This month, I was thanking one of the volunteers for her assistance in the service, and she in turn paid me the compliment of saying that prayer was my gift, a gift she wished she had. This resonated with me; I'm a firm believer in the power of prayer. I pray the divine office, I am involved with the Anglican Fellowship of Prayer, my doctoral studies are focused on prayer.
For me, therefore, it was shocking to consider that someone might not feel comfortable praying, might feel inadequate to have an intimate discourse with the divine. We chatted a bit about that, how I believe that God hears the whispers of our hearts whether our mouths capture our intended vocabulary or not. And, as with all relationships, our communication skills increase as we practice them more.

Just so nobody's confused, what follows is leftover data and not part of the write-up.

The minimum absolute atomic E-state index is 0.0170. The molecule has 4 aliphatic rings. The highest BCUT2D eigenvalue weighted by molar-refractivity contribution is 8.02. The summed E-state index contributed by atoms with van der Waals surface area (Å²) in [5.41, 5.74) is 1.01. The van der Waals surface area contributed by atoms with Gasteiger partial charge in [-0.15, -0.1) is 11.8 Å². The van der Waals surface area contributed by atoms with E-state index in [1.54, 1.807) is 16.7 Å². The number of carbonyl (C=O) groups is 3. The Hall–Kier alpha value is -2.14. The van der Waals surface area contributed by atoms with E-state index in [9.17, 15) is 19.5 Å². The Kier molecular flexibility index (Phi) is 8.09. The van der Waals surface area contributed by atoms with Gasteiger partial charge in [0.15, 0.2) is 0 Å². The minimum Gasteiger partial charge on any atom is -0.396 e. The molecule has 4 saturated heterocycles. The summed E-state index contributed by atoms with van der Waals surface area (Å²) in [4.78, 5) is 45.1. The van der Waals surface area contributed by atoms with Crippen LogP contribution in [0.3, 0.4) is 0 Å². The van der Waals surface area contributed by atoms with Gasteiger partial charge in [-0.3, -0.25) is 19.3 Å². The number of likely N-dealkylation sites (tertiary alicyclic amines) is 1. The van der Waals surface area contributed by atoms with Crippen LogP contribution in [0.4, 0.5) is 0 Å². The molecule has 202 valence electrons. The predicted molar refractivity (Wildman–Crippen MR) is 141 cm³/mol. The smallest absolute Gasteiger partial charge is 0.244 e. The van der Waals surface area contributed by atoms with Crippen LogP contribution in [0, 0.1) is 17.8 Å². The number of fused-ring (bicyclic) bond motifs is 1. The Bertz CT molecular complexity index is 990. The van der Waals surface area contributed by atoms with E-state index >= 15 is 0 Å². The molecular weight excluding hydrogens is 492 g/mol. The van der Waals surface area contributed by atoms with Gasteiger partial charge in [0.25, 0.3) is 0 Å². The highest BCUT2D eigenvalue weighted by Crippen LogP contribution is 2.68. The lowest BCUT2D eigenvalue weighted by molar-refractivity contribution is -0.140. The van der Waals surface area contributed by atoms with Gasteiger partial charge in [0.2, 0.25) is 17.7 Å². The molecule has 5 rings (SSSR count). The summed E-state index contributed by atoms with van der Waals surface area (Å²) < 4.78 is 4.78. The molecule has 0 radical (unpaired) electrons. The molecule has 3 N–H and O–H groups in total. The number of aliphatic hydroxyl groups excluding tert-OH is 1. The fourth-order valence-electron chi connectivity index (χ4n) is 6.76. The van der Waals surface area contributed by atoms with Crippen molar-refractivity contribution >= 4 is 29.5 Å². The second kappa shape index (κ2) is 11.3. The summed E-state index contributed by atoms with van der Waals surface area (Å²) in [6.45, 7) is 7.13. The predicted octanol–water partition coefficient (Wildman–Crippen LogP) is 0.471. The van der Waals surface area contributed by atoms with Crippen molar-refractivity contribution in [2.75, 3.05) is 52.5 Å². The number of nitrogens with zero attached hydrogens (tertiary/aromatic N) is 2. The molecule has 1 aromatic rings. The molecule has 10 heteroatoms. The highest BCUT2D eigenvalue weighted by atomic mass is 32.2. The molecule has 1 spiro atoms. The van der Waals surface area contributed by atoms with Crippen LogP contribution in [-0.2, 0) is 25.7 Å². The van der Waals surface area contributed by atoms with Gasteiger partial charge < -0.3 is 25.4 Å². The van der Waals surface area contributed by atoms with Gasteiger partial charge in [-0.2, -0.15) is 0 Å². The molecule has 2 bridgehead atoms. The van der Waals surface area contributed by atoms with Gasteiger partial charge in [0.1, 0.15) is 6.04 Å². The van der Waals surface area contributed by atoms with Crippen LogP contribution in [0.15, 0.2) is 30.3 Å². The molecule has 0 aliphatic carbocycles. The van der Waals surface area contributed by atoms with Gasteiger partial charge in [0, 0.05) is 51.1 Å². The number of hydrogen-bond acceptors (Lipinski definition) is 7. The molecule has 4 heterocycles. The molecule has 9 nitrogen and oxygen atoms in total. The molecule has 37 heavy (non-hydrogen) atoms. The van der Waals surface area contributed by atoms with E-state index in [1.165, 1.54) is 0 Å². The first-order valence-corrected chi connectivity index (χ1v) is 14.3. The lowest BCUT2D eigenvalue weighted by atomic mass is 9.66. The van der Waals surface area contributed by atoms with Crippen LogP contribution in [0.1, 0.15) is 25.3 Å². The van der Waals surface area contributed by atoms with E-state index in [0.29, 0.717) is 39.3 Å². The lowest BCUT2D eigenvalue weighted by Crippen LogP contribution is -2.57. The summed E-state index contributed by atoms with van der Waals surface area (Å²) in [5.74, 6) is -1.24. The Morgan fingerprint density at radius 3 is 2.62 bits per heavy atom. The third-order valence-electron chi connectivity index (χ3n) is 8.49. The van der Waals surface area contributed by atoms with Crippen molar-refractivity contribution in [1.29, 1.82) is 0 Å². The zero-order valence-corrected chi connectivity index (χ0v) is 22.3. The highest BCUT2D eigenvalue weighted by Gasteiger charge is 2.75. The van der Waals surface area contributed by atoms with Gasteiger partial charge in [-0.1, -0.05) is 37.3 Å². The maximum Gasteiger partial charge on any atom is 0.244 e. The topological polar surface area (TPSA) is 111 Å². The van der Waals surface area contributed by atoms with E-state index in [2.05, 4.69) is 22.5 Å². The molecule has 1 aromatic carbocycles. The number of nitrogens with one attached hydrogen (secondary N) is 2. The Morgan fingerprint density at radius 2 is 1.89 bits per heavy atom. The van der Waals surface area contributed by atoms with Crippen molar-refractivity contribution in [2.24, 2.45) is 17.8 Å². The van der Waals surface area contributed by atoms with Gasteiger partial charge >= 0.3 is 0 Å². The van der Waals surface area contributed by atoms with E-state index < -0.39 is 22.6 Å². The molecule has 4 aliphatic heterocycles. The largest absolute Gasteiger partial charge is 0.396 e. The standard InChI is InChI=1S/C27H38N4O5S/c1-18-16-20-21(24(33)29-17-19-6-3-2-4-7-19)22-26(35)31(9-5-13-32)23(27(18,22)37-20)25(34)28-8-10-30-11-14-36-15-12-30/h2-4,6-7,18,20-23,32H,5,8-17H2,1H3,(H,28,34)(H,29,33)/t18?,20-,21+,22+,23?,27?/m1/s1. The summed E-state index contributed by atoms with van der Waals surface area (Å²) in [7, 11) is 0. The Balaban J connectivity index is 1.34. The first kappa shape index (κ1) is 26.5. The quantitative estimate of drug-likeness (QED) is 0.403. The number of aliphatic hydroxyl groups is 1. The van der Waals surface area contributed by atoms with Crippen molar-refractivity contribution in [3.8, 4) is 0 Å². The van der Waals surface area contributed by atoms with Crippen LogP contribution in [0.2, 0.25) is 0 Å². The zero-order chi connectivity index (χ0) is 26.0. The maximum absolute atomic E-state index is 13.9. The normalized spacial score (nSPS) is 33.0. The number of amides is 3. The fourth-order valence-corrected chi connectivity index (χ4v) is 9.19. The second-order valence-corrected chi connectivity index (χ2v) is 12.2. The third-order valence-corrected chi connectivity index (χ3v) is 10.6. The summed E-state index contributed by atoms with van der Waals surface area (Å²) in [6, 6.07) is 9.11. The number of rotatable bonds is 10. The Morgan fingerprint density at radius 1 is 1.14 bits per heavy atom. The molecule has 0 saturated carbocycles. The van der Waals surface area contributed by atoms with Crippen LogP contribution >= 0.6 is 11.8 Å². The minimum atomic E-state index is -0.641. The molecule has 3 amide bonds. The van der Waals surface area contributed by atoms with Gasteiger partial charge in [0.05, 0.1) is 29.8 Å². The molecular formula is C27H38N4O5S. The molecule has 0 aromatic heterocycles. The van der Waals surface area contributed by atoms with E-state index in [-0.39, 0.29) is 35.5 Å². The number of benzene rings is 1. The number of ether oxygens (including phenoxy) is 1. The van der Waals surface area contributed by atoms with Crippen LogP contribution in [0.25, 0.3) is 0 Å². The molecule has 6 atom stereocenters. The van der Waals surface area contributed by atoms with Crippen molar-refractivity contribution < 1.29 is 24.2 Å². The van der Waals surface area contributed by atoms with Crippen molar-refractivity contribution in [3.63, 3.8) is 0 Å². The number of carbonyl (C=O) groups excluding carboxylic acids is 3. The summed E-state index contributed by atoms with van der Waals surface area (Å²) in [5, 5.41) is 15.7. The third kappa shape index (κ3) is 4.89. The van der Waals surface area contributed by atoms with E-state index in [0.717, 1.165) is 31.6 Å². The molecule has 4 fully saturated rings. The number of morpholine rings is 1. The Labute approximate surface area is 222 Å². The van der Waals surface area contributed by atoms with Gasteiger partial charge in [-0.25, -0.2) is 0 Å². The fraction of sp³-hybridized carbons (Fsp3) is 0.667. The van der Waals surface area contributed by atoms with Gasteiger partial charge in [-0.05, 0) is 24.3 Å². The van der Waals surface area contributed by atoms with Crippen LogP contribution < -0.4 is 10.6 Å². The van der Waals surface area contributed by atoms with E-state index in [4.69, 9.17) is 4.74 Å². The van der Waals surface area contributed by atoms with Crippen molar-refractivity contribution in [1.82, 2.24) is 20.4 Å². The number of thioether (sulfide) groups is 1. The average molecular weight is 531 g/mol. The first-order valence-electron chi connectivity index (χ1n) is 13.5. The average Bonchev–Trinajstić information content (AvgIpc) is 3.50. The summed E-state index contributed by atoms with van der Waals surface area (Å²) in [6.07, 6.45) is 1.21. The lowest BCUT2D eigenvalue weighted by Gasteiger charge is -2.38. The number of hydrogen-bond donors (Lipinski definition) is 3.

It was fitting that this conversation should happen the same week that the Archbishop of Canterbury's invitation to the world to enter into 11 days of intentional prayer. "Thy Kingdom Come" is an exciting initiative running from Ascension through Pentecost (right now!), with a different prayer focus each day. This is an opportunity to pray with the whole body of Christ, as prayers are posted on a virtual prayer wall. Daily emails include short videos encouraging prayer, by a number of spiritual leaders from around the world (our own ++Fred Hiltz will be featured soon!). It's a great thing, with plenty of resources - see http://www.thykingdomcome.global for more information.
So, based on the conversation, and my personal conviction and practices, I extend the Archbishop's invitation to prayer: may we devote ourselves to prayer, becoming the network of 'prayer warriors' delighting in the privilege of sharing our hearts, minds, souls, and strength with the Holiest of Holies.